Weekend Gauge Check: A Night at the Fair

It’s time for our weekend rituals, the ceremonies of escorting one week out and preparing the next one. Which, around here, is the Gauge Check, where I take a look at my week and figure out where I’ve come from and where I’m going. Sometimes there are goals, sometimes I just talk about what’s going on in my life and my crafting. You are all welcome to join in in the comments.

The project I’m working on basically involves doing all the things people in my office don’t (or haven’t) had time to do, which the degree of difficulty and challenge varies.  A lot.  This week’s task involved 35+ pages of social security numbers that had to be looked up in three different databases, and I’m pretty sure it was the single most boring thing I’ve had to do in the past decade.  It was so dull that there were some podcasts I couldn’t listen to because they weren’t interesting enough to keep my attention.  It was so dull that even being almost done was not enough to motivate me to work faster.  The days didn’t even do the courtesy of going quickly.  It was awful.

But it’s DONE, and next week I’ll be on to something else.

After work on Friday, we went to the Clark County Fair.  Walking around the arts and crafts area and some of the animal barns kept us out of the sun until it went down. It wasn’t hot, by my standards, but it was shining right in our eyes when we arrived at around 6:00. 

It seemed to me like the standards of spinning and knitting were overall higher at this fair than at the Multnomah County Fair earlier in the summer.  I’m not sure why this is; I doubt that the overall level of knitting is just better on this side of the state line.  Maybe people in Multnomah County are more likely to submit entries to fiber festivals than the general county fair.

There were “Master Canner” and “Master Gardener” displays courtesy of the Washington State University extended education programs, and a lot of 4-H displays.  (The succulent was a 4-H entry, because it didn’t occur to me to start taking pictures until well after I’d already walked through the adult flower entries.)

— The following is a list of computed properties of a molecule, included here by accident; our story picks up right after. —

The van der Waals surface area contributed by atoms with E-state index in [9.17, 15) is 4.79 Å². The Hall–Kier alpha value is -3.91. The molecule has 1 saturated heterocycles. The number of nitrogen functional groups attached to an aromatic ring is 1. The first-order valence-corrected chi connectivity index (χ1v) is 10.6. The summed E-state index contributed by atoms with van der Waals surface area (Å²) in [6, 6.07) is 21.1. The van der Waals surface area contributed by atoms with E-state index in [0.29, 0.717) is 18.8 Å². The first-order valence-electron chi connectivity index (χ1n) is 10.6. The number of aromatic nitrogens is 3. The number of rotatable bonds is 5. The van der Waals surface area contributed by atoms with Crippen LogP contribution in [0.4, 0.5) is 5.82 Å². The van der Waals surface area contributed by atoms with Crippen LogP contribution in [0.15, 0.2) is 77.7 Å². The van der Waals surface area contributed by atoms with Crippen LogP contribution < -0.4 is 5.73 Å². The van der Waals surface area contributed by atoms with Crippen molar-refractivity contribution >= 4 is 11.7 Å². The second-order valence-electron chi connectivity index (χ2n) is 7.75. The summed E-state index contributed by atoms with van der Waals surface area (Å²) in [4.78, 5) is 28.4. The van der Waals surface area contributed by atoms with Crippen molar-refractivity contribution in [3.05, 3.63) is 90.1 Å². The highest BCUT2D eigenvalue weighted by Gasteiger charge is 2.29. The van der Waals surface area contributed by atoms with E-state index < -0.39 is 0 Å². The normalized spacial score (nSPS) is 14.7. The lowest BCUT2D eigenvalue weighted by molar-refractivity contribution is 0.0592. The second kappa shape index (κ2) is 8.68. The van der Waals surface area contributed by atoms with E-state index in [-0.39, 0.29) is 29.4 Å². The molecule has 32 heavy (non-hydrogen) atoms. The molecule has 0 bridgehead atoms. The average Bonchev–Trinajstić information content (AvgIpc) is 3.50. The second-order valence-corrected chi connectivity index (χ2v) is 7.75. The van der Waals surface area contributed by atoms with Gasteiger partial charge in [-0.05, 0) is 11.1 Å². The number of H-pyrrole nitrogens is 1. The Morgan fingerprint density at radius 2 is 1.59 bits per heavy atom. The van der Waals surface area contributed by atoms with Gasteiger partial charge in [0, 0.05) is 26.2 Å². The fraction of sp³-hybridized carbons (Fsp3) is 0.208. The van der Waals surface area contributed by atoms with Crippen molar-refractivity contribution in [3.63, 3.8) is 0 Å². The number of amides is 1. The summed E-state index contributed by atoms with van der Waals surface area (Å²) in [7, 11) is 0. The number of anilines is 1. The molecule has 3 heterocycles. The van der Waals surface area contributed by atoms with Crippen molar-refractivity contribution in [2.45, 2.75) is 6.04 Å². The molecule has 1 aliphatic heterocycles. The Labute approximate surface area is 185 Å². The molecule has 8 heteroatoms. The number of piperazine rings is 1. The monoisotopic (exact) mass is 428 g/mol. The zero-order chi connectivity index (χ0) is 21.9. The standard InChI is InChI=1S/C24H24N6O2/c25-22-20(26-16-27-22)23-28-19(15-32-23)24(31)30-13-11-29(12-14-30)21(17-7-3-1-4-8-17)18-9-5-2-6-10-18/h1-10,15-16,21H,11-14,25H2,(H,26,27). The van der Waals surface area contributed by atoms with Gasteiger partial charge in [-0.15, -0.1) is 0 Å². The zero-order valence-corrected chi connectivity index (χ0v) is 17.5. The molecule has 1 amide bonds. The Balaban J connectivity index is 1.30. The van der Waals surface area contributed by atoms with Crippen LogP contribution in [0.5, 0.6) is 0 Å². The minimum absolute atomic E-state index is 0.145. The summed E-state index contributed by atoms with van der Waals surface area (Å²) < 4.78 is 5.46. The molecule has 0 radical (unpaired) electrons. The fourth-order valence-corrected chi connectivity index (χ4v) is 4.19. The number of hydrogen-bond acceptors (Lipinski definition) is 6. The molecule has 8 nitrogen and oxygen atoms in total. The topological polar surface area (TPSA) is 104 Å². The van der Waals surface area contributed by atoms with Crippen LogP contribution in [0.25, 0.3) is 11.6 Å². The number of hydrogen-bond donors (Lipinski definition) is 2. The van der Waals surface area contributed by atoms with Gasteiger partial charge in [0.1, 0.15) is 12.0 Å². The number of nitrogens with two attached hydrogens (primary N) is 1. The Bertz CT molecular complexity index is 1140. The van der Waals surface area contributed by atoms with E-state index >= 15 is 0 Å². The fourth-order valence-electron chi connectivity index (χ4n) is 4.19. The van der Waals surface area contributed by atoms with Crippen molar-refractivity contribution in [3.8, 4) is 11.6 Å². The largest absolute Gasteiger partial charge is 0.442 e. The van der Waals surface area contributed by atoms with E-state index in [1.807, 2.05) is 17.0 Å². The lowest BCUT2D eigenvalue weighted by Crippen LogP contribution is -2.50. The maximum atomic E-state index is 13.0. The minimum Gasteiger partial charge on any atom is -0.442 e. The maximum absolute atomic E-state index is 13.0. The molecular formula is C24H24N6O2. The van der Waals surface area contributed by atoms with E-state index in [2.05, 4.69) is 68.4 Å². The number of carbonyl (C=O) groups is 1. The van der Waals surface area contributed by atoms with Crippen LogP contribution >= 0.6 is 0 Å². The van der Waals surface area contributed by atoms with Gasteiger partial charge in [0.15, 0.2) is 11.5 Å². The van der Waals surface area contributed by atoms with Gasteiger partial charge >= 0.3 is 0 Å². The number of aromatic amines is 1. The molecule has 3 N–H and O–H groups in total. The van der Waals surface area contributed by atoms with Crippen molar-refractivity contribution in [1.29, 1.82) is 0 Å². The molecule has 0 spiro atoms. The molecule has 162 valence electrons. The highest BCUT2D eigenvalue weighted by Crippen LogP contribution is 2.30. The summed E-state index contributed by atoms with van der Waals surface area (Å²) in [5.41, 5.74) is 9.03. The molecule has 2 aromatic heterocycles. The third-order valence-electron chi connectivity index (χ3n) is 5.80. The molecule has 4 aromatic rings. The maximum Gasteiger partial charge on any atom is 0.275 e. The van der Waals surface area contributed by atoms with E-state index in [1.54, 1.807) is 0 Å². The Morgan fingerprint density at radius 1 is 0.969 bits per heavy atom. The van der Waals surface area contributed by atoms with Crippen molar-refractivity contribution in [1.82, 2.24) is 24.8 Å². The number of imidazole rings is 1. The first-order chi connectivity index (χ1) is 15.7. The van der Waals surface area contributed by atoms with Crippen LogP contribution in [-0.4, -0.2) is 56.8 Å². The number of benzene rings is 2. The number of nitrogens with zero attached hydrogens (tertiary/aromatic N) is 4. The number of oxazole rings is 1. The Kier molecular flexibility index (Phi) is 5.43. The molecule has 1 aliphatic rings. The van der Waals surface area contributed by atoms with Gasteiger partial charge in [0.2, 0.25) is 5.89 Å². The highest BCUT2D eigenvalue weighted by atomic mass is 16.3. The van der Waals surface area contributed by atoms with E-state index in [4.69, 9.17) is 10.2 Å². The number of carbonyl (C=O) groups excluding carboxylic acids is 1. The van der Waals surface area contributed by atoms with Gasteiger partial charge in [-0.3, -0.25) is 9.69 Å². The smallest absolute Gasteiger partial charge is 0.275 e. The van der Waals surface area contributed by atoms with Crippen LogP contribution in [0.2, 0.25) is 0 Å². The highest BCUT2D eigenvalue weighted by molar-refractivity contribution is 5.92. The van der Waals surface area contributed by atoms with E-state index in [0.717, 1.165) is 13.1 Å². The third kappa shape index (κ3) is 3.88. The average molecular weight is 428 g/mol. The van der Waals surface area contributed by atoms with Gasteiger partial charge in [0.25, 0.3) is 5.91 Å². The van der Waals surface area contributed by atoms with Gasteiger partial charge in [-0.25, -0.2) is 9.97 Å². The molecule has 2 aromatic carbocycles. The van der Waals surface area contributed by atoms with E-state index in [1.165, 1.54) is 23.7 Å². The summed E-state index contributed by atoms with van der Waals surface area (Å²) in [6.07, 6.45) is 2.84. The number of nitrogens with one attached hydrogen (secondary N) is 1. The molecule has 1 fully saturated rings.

Outside, there was a huge display of antique tools and equipment, including a functioning blacksmith shop and several turn-of-the century engines. Jack was delighted.

We stopped for apple pie and roasted corn on the cob, and then we walked through more animal barns and the midway. I love fairs at night.  It had cooled off and gotten windy, and it was beautiful and bordering on chilly as we walked around taking pictures.  A night shot of a Ferris WheelWe didn’t feel the need to ride anything – just feeling the energy of the fair was enough for us.

Saturday we stopped by the Portland Zine Symposium for a little while, and then went up to the Alberta Street Fair.  Alberta is an artsy neighborhood in Portland, home to my favorite LYS, Close Knit.  The street fair was huge – we covered more than ten blocks and didn’t see more than half of it.  It was in the 90s and fiercely sunny, so eventually we gave up and went home.

Today was cooler, and we went into downtown to have lunch and then out to a coffee shop for a write-in.  I put two complete pattern repeats on my Peacock Tail and Leaf Shawl, mostly on the Max.

Over the course of the week, I put a few more rounds on the Welsh Traveling Socks.  I’m almost to the heel on the second sock.  It makes excellent sitting-in-the-car knitting while I’m waiting for Jack to get off work.

A smaller Ferris Wheel, lit up at night.

I’m feeling motivated to pick my needles back up, so off I go.  Check your gauge, or tell me what the most boring thing you had to do last week was, in the comments.  Doesn’t matter if it’s the weekend or not – it’s always a good time to check your gauge.


~ by Amber on August 12, 2012.

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